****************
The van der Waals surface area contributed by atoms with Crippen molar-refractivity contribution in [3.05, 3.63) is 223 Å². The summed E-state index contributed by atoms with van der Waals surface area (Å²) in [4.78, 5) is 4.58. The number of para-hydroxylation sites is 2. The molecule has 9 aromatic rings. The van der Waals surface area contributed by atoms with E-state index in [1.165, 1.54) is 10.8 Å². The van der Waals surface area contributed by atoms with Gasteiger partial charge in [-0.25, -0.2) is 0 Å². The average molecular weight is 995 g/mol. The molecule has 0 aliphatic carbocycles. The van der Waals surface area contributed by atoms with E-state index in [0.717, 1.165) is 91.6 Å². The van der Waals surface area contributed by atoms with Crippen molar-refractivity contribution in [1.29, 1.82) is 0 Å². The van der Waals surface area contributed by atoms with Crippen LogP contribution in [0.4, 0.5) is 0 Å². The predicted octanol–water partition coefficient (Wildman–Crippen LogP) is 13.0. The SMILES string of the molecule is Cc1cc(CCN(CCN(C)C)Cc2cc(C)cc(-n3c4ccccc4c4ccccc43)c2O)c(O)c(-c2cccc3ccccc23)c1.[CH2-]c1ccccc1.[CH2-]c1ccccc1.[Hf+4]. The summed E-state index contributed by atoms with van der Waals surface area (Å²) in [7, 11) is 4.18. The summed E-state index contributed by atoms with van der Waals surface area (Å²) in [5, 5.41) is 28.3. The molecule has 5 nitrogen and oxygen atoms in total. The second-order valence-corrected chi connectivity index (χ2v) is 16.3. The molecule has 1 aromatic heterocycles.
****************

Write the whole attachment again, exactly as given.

The van der Waals surface area contributed by atoms with Crippen molar-refractivity contribution in [3.05, 3.63) is 223 Å². The summed E-state index contributed by atoms with van der Waals surface area (Å²) in [4.78, 5) is 4.58. The number of para-hydroxylation sites is 2. The molecule has 9 aromatic rings. The van der Waals surface area contributed by atoms with E-state index in [1.165, 1.54) is 10.8 Å². The van der Waals surface area contributed by atoms with Gasteiger partial charge in [-0.25, -0.2) is 0 Å². The average molecular weight is 995 g/mol. The molecule has 0 aliphatic carbocycles. The van der Waals surface area contributed by atoms with E-state index in [0.717, 1.165) is 91.6 Å². The van der Waals surface area contributed by atoms with Crippen molar-refractivity contribution in [1.29, 1.82) is 0 Å². The van der Waals surface area contributed by atoms with Crippen LogP contribution in [0.4, 0.5) is 0 Å². The predicted octanol–water partition coefficient (Wildman–Crippen LogP) is 13.0. The SMILES string of the molecule is Cc1cc(CCN(CCN(C)C)Cc2cc(C)cc(-n3c4ccccc4c4ccccc43)c2O)c(O)c(-c2cccc3ccccc23)c1.[CH2-]c1ccccc1.[CH2-]c1ccccc1.[Hf+4]. The summed E-state index contributed by atoms with van der Waals surface area (Å²) in [7, 11) is 4.18. The summed E-state index contributed by atoms with van der Waals surface area (Å²) in [5, 5.41) is 28.3. The molecule has 5 nitrogen and oxygen atoms in total. The second-order valence-corrected chi connectivity index (χ2v) is 16.3. The molecule has 1 aromatic heterocycles.